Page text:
The court recognized such a right, but concluded that it must be balanced against competing societal interests, most prominently the "state's vital interest in protecting its young people from any form of extreme propagandism in the classroom." 316 F. Supp. at 355. The court also recognized that Tinker, supra, requires the state to demonstrate that

"[T]he forbidden conduct would `materially and substantially interfere with the requirements of appropriate discipline in the operation of the school.'" 393 U.S. at 509, 89 S. Ct. at 738.

The court then held that because the assignment was appropriate and presented no threat of disruption, the teacher's dismissal for assigning the short story violated her First Amendment rights.

In Sterzing a teacher disclosed to his civics class his lack of opposition to interracial marriage. After several parents complained, school officials urged Sterzing to confine his teaching to the assigned textbook. He ignored this request and several times departed from the text during the ensuing five months. Shortly after Sterzing administered an allegedly propagandistic test on race relations, the school board voted to discharge him for insubordination.

The district court ordered that Sterzing be reinstated. It held that a teacher has a substantive right to choose teaching methods which serve a demonstrated educational purpose. "A responsible teacher," wrote the court, "must have freedom to use the tools of his profession as he sees fit." 376 F. Supp. at 662.

Although these three cases involved actual or threatened dismissal, a teacher's freedom of expression can be impermissibly restricted even if dismissal is not threatened; prohibitions against certain teaching practices impliedly carry a threat of sanction and thereby restrict a teacher's freedom of expression.

These cases also recognize the validity of a popular maxim, "the medium is the message." The expresser's medium can affect the persuasiveness of his message, the duration of its influence, and the size and type of audience which it reaches. The act of teaching is a form of expression, and the methods used in teaching are media. Wilson's use of political speakers was his medium for teaching; similarly, the short story was Parducci's medium, the pamphlets were Sterzing's media, and the article containing the controversial words was Keefe's medium. The various school boards which restricted the media employed by Wilson here, and by Keefe, Parducci, and *1364 Sterzing in the cases cited, suppressed expression which the First Amendment protects.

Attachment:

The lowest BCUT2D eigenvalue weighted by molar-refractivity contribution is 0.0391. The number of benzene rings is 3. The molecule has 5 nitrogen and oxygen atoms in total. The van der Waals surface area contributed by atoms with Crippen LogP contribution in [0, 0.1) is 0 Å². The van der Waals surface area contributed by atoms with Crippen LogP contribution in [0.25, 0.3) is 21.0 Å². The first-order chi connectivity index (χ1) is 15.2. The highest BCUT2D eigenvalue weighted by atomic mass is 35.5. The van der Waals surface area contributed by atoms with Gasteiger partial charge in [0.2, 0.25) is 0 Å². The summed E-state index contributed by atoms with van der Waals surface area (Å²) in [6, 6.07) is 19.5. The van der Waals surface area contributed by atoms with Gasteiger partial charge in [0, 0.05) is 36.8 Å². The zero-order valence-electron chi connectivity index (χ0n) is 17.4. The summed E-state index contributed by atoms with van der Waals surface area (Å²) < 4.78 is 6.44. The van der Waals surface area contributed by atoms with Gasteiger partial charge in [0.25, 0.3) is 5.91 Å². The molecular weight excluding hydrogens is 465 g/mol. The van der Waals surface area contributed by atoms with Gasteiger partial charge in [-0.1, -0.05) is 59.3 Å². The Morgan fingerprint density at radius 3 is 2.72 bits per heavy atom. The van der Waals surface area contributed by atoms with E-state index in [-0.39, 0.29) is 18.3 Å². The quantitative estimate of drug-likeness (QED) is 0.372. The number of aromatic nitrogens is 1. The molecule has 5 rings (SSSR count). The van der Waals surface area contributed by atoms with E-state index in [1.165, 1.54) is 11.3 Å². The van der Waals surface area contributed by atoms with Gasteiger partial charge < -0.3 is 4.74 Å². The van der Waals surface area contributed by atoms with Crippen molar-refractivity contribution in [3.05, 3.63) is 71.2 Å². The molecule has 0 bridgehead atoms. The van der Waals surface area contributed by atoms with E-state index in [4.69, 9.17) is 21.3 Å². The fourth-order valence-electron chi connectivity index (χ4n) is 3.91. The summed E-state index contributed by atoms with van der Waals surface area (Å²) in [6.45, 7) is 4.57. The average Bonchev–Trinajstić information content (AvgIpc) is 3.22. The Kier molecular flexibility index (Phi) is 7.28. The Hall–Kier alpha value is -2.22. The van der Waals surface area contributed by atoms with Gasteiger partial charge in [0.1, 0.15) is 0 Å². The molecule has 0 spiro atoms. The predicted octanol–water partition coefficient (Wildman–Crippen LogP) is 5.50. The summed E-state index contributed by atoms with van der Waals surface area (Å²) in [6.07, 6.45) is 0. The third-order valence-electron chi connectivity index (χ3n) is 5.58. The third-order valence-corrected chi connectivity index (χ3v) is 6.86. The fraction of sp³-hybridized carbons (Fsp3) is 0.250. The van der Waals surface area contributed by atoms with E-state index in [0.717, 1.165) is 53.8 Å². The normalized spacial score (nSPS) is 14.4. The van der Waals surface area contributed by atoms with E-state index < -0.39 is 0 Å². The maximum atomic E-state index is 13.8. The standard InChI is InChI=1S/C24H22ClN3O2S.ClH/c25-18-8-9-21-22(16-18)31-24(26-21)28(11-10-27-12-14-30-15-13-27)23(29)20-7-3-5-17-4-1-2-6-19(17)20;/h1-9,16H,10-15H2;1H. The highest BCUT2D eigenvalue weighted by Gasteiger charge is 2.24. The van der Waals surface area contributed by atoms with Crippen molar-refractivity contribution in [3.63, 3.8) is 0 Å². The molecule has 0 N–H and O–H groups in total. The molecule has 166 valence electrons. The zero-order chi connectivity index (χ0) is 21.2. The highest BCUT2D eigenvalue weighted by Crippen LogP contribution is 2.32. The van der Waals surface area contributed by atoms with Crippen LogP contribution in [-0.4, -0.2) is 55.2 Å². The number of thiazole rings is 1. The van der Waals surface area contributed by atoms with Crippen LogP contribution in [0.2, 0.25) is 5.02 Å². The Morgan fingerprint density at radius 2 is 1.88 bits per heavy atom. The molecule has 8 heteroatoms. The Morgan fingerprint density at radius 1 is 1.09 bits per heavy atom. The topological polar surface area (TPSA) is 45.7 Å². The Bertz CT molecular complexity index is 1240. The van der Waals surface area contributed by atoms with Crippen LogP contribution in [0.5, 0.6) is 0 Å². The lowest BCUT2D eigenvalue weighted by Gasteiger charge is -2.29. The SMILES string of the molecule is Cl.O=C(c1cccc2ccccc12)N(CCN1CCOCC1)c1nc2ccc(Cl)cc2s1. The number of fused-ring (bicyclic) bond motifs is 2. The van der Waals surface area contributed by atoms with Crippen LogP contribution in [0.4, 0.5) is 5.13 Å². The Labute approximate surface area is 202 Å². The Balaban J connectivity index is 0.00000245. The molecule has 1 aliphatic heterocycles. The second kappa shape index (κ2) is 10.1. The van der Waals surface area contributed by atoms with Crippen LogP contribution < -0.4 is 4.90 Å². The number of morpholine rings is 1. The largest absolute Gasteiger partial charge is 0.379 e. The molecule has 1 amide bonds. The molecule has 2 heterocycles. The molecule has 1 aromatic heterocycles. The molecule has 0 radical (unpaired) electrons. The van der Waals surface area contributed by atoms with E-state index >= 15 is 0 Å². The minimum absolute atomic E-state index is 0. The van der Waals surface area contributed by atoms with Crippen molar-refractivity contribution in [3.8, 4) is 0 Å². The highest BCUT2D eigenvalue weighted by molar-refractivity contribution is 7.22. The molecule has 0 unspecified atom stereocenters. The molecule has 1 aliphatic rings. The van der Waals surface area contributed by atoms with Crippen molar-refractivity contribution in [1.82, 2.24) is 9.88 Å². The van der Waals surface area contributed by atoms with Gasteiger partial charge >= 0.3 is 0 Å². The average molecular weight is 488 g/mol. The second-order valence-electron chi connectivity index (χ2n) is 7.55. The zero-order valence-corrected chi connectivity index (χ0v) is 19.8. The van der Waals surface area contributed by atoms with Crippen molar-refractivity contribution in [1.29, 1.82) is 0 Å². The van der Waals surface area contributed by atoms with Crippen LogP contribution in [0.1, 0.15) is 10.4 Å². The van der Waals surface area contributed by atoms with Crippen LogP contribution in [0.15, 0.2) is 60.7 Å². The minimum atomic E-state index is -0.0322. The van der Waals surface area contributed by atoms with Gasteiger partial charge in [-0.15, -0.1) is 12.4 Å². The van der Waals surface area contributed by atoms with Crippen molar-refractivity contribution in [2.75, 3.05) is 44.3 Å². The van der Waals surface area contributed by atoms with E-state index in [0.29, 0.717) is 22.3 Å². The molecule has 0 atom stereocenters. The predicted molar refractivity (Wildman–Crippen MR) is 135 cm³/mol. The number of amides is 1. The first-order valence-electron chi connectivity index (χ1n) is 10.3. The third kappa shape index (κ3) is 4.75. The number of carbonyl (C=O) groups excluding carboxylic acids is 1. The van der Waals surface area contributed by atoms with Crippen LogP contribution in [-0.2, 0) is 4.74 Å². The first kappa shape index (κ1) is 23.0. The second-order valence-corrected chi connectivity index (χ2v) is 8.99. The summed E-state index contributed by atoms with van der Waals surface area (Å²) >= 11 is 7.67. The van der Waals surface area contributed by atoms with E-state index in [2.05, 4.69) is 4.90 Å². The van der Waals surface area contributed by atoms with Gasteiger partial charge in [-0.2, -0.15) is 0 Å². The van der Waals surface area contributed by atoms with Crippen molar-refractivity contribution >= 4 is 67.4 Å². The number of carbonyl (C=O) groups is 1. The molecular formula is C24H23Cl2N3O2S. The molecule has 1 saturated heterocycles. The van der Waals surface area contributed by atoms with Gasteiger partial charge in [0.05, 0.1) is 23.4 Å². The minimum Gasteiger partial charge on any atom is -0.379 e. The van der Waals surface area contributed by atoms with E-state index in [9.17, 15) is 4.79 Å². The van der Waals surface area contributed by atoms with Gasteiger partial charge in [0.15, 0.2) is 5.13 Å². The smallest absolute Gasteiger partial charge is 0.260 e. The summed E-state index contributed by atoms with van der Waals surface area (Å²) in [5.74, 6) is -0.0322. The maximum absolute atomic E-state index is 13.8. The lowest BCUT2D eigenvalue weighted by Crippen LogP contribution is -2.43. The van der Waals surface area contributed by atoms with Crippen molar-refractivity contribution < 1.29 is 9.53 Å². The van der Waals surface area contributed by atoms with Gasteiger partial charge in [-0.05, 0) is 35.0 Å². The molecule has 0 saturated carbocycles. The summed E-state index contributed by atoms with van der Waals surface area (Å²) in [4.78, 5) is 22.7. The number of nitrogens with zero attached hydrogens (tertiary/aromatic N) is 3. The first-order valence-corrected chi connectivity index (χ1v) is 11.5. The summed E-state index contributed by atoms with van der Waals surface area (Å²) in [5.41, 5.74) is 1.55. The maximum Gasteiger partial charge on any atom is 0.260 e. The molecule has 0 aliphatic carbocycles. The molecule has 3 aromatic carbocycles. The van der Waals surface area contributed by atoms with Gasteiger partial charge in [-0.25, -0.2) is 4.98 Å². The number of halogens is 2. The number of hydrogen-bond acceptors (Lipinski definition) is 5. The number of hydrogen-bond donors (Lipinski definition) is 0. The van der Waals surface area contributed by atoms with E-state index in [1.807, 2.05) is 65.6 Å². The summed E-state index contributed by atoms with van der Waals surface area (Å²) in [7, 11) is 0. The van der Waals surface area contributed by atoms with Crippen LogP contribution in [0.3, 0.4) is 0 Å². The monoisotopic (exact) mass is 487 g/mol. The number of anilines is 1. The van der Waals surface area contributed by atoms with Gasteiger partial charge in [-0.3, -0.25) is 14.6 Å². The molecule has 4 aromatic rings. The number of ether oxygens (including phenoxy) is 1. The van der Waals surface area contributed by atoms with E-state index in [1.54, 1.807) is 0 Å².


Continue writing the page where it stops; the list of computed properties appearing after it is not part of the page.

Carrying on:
But school boards may restrict teachers' expression if the restrictions are reasonable in light of the special circumstances of the school environment. Thus, question two: was this order reasonable?

(2) Reasonableness of the Order

I conclude that the order was not reasonable and therefore violated the First Amendment.

The order barred political speakers absolutely, yet no disruptions had occurred in Wilson's classes, or at other school gatherings where political subjects were discussed. Further, none were expected in the future.

The defendants have not shown that outside speakers impair high school education. If they did, the board still would lack justification for banning only outside political speakers. Moreover, the evidence demonstrated that the use of outside speakers is widely recommended, widely practiced, and professionally accepted.